Dec 14, 2014
Is Color Diamond Investing Too Good to be True?
“From 2006 to 2014, fancy colored diamonds (pink, yellow, and blue diamonds) experienced an average total appreciation of 154.7%, according to the Fancy Color Research Foundation (FCRF), a non-profit colored diamond index that was established last year. In the same time period, the colorless, white diamond increased by 62.4%, according to the Diamond Prices Index.”
[Source: “Colored Diamonds: Asia’s New Fancy Best Friend” Forbes.com Feb. 5 ’15: Michelle Yuan]
Claims of Natural Fancy Intense and Vivid diamonds increasing on average by as much as 30% per annum are not an unusual assertion these days. Though these returns seem high, it is imperative to note that these projections are based on extremely rare diamond hues such as greens, blues and pinks in very high clarity grades (Flawless, Internally Flawless) with significant carat weights.
Modest sized investment-grade Yellow and Pink diamonds also have the capacity to garner impressive returns; ranging from 8% – 18% per annum, again depending on saturation of color, the clarity and the carat weight. Investment-grade diamonds are considered to be the best of the best in terms of their cuts, their beauty their color and clarity which therefore equates to more value.
For investors who do not believe in such claims, consider the following statement from diamond industry expert and senior industry analyst of GIA (Gemological Institute of America) “Of the millions of diamonds mined each year, only .001% can qualify as fancy colours…and only a handful can achieve the top grades of intense and vivid.”
This comes down to a mere fraction of investment-grade collectible color diamonds available in the market each year. Since investment-grade diamonds mandate the highest color and clarity grades, sourcing Intense and Vivid Flawless, Internally Flawless and Very Slightly Included diamonds becomes even more challenging. It is the rarity combined with high quality that creates even more rarity. And it is this very rarity that dictates returns.
If rarity and quality creates the value, then it is the high demand and low supply for these rare stones that creates the market. In fact, it is this primary fundamental that is the most important argument for owning a Natural Fancy Color Diamond and what is driving the market. It is the diminishing supply coupled with high global investor demand that is in actual fact perpetuating strong returns year after year for investment-grade diamonds.
Consider the following:
• There are no new mines coming online and older established mines producing color diamonds are scheduled to close in the next few years
With the Argyle mine slated to close in 2020 there are potentially five pink diamond tenders left. According to reports from GIA (Gemological Institute of America) we know that Tender diamonds purchased in 2008 have gone up 200% as of 2011 statistics. Based on past performance, increased demand and dwindling supply it is a fair assessment that these diamonds will grow in value beyond these percentages for many years, particularly once the mine is closed.
• More and more investors are looking to hard assets as an alternative to traditional and more volatile investments that have underperformed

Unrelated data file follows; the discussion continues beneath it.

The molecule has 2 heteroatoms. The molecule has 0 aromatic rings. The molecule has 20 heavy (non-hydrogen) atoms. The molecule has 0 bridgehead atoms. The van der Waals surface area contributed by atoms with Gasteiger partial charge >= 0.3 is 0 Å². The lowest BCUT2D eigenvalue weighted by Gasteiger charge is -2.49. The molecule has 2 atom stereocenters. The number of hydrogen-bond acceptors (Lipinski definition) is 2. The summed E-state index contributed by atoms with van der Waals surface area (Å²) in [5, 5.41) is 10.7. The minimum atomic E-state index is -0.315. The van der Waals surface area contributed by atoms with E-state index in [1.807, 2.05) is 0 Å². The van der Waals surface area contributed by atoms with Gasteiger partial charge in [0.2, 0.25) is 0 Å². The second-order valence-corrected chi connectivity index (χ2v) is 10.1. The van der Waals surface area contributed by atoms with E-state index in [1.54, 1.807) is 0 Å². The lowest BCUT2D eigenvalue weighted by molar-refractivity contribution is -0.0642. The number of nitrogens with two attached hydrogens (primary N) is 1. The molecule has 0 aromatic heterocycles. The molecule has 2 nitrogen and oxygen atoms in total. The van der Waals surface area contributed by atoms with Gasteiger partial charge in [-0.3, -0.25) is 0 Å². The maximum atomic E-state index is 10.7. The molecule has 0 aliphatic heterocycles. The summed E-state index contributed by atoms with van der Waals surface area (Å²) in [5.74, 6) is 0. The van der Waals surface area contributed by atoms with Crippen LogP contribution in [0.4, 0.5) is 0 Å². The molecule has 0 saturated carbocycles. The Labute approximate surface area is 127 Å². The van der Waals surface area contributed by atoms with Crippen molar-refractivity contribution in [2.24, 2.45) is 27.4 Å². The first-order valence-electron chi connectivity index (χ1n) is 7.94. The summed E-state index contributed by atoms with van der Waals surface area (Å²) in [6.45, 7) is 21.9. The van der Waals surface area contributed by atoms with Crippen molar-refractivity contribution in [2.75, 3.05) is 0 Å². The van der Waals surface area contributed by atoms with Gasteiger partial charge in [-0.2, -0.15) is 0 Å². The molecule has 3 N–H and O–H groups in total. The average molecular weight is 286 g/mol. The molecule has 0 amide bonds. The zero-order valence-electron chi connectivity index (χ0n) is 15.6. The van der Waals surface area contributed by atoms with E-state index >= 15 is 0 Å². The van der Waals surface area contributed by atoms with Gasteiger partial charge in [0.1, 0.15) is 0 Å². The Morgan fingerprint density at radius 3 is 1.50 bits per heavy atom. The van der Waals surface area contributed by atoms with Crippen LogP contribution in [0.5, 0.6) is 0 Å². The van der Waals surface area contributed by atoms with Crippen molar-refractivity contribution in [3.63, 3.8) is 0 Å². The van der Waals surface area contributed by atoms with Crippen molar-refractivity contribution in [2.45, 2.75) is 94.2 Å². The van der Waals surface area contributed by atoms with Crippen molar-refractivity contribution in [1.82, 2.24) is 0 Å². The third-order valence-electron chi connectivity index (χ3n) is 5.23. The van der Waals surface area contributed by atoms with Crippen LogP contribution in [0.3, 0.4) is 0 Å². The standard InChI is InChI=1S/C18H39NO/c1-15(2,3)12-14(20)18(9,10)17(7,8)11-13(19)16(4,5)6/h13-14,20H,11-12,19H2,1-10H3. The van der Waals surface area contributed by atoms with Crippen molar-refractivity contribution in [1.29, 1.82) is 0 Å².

• Extreme rarity coupled with low supply and investor demand is driving the market
• Auction sales for large highly saturated color diamonds have been breaking records on a yearly basis since the first single color diamond lot went into auction in 1980.
Color diamond collectors and investors have acquired, worn and passed these diamonds down for centuries but it has only made its way into public consciousness in the last few years. This is because the mainstream investor has been taught to invest in traditional paper investments such as Bonds, GIC’s or stocks. Hard asset investing has been reserved for real estate and maybe some collectibles such as art, cars, or memorabilia. More mainstream investing began in the 1970’s as a hedge against inflation and proved successful for highly savvy investors looking for alternative assets.
Consider Mr. Hancock owner of “THE HANCOCK RED” diamond. A ranch farmer from Montana purchased the exquisite 0.95 Carats Purplish Red Round Brilliant diamond in 1956 for $13,500 USD. In 1987 the diamond went into auction at Christie’s and sold for $880,000 USD. This sale preceeded the auction estimate of $150,000 and clearly demonstrates how rarity coupled with investor demand dictactes value.
As more interest in color diamonds continues, more investor demand continues and prices continue to rise as a result of this purchasing power with continuing diminished supply. Afterall, we only have what mother nature gave us billions of years ago. Once we have mined all of the accessible color diamonds, the remaining above ground world supply, will belong to the precious few who have collected or invested over the years.
It is basic math and basically common sense investing. There are no hidden fees, no maintenance charges, no index to watch and no geopolitical information that relates to the investment. Basic knowledge about diamonds is helpful but if you go with a company that is reputable and have a high-quality investment-grade inventory to choose from at fair pricing you will have a beautiful asset that will appreciate well over the long term.
Jeremy Wiseman, Vice President of Guildhall Diamonds Inc. has this to say about the doubters…
“Perhaps when people think this investment is “too good to be true”, they think they are going to double their money in two years or that if they hold the diamond for five years they can retire. If you purchase a Vivid Red diamond of course you are going to make more money in three years but you will be paying a lot up front for that rarity. A modest investor can expect more modest gains but over the long haul the accumulation is where the value lies”.